Nonstimulant ADHD Drug Studied
Alternative to Ritalin Eases Concerns of Parents, Some Doctors
WebMD News Archive
Oct. 28, 2002 -- If you have a child with attention deficit hyperactivity disorder (ADHD), you may find the medication for treating it presents a dilemma. You want your child to be focused and attentive in school, able to handle frustrations, and prepare for bedtime without being irritable. Yet when the physician first prescribed a medication such as Ritalin and explained that it's a stimulant, you may have stopped the doctor mid-sentence.
"A stimulant? For my child?" Instead of an improvement, you visualized more of the same hyper behavior, only worse. Other parents are concerned about the abuse potential for stimulant drugs, and many doctors are concerned the medication will be diverted to the ADHD child's friends who may want to borrow or buy it, thinking it will make them high.
While this thinking reflects a misunderstanding of stimulant therapy for ADHD, it creates enough confusion that many ADHD experts have been investigating nonstimulant drugs. One such drug, Strattera (atomoxetine), may be approved by the FDA next year. Studies of twice-daily treatments have shown it to be effective, and now a once-daily version appears to be safe and effective, too.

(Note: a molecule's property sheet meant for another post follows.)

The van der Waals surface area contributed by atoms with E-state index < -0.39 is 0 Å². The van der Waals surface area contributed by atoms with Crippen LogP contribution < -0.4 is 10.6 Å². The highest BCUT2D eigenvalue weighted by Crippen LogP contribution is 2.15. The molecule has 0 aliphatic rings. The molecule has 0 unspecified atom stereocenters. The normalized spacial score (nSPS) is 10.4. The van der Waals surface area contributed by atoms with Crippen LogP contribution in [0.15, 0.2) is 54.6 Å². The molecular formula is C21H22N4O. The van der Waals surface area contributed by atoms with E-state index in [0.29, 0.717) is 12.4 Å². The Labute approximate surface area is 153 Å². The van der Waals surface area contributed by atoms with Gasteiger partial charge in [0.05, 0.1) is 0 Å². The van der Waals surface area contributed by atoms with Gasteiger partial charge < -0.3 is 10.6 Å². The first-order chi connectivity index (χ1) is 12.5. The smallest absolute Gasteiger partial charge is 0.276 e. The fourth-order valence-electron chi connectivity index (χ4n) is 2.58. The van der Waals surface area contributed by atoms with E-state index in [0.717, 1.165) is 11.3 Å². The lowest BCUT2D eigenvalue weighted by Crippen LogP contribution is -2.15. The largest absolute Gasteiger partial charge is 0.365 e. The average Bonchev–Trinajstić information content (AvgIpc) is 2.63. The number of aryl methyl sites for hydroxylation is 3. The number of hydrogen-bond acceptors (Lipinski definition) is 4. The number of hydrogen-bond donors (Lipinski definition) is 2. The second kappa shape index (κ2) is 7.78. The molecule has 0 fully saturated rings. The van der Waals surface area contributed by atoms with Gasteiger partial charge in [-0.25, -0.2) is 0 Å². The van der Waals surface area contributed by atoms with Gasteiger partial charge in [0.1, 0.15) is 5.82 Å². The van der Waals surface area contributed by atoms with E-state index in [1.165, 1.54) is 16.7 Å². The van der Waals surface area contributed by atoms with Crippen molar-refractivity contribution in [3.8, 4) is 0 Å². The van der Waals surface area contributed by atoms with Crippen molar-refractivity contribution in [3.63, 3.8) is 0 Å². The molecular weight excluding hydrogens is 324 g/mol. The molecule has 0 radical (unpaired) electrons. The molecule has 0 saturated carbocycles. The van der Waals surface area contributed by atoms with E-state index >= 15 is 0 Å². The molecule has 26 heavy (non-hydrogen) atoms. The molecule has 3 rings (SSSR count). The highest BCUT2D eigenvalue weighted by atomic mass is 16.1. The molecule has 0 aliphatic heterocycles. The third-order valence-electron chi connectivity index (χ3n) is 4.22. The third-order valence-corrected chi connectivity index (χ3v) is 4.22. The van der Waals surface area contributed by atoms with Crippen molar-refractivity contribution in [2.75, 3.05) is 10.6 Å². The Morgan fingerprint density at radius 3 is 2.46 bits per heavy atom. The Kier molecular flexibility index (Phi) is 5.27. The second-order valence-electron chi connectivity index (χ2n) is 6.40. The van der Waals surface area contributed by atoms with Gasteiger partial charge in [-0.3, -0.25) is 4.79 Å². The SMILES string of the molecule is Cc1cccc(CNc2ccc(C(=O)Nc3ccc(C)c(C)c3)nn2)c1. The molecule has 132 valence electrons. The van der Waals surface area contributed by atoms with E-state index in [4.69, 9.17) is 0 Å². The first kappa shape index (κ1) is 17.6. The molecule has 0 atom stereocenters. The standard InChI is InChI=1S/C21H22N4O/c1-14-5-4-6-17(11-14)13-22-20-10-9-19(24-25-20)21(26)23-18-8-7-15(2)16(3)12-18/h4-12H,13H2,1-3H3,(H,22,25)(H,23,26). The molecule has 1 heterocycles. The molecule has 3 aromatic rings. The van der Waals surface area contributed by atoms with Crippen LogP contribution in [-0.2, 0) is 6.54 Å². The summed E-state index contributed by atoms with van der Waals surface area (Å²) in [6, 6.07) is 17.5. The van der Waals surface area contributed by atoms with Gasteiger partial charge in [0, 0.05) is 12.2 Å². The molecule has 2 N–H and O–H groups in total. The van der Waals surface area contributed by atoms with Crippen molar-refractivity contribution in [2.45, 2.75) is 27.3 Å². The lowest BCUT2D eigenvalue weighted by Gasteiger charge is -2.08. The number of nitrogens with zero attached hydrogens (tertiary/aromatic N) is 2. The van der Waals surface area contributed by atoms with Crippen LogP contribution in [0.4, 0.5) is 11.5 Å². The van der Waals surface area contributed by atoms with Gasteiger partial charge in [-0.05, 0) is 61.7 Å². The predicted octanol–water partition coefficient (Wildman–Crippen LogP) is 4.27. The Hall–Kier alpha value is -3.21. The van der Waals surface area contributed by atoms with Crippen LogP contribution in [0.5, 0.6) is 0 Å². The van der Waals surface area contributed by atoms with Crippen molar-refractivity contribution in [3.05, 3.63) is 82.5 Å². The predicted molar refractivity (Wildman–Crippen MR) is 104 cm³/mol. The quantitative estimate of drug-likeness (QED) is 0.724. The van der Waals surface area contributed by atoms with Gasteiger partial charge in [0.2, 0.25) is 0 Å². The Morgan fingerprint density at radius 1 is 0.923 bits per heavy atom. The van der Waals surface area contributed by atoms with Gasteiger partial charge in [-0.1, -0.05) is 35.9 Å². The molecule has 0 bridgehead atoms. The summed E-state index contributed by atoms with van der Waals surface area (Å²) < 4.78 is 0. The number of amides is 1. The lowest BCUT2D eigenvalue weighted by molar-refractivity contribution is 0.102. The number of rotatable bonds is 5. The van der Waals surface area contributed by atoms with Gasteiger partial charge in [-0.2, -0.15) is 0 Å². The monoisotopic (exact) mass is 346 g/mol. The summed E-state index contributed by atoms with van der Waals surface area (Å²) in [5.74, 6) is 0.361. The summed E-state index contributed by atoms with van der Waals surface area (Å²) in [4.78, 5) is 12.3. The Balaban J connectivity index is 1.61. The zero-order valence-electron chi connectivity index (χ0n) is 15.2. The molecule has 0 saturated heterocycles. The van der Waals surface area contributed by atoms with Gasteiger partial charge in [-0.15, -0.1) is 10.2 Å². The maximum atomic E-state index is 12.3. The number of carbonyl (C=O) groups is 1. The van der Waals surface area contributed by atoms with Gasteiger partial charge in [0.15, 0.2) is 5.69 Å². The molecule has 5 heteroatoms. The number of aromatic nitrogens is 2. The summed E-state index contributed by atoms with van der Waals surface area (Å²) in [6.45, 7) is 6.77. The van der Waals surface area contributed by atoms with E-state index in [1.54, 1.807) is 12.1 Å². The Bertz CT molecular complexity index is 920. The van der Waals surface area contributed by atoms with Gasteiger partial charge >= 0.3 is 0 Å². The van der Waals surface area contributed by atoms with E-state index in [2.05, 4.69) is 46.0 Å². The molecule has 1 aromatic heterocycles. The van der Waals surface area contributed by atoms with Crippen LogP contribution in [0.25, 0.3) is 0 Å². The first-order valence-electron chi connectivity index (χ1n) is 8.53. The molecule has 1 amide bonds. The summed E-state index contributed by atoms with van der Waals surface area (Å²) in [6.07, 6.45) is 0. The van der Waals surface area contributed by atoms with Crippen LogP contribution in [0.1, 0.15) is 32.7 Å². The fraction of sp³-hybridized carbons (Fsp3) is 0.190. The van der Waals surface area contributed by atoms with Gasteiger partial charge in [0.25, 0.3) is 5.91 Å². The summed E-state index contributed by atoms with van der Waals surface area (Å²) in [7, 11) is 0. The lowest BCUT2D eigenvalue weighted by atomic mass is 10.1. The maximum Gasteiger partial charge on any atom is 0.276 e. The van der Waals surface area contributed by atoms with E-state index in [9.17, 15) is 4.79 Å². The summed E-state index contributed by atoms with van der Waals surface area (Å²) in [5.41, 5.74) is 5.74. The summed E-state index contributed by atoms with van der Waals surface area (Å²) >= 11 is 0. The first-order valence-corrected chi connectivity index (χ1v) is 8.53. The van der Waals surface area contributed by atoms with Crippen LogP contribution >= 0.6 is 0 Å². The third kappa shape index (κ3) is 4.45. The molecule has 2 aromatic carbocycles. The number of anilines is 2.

"The once-daily formulation appears to be as effective as twice-daily atomoxetine treatment," according to David Michelson, MD, speaking at the 49th annual meeting of the American Academy of Child and Adolescent Psychiatry in San Francisco. "We saw benefits of the once-daily medication into the evening, with children receiving the dose in the morning." He is the medical director of Lilly Research Laboratories in Indianapolis. Lilly is a sponsor of WebMD.
Strattera differs from other ADHD medications because it is in a different drug class and therefore works differently on ADHD symptoms than do stimulants. The twice-daily version was given before and after school, to avoid the stigma of trips to the health office in the middle of the school day.
Even more convenient is taking only one dose a day, and Michelson and colleagues sought to determine whether this would be as effective as the twice-daily dose.
They followed 171 children aged 6 to 16 who took either Strattera or a placebo. Neither the parents, the children, or the doctors knew which children received the medication or a sugar pill. Eighty-five children took Strattera and 86 took the placebo.
The study showed that the children who took Strattera had significantly superior outcomes to those who took a placebo and they received a benefit similar to the twice-daily dose of the drug. Parent diaries suggested that medication benefits were still seen late in the day after a morning dosing. In both groups less than 3% of subjects discontinued due to side effects; also no serious safety concerns were observed.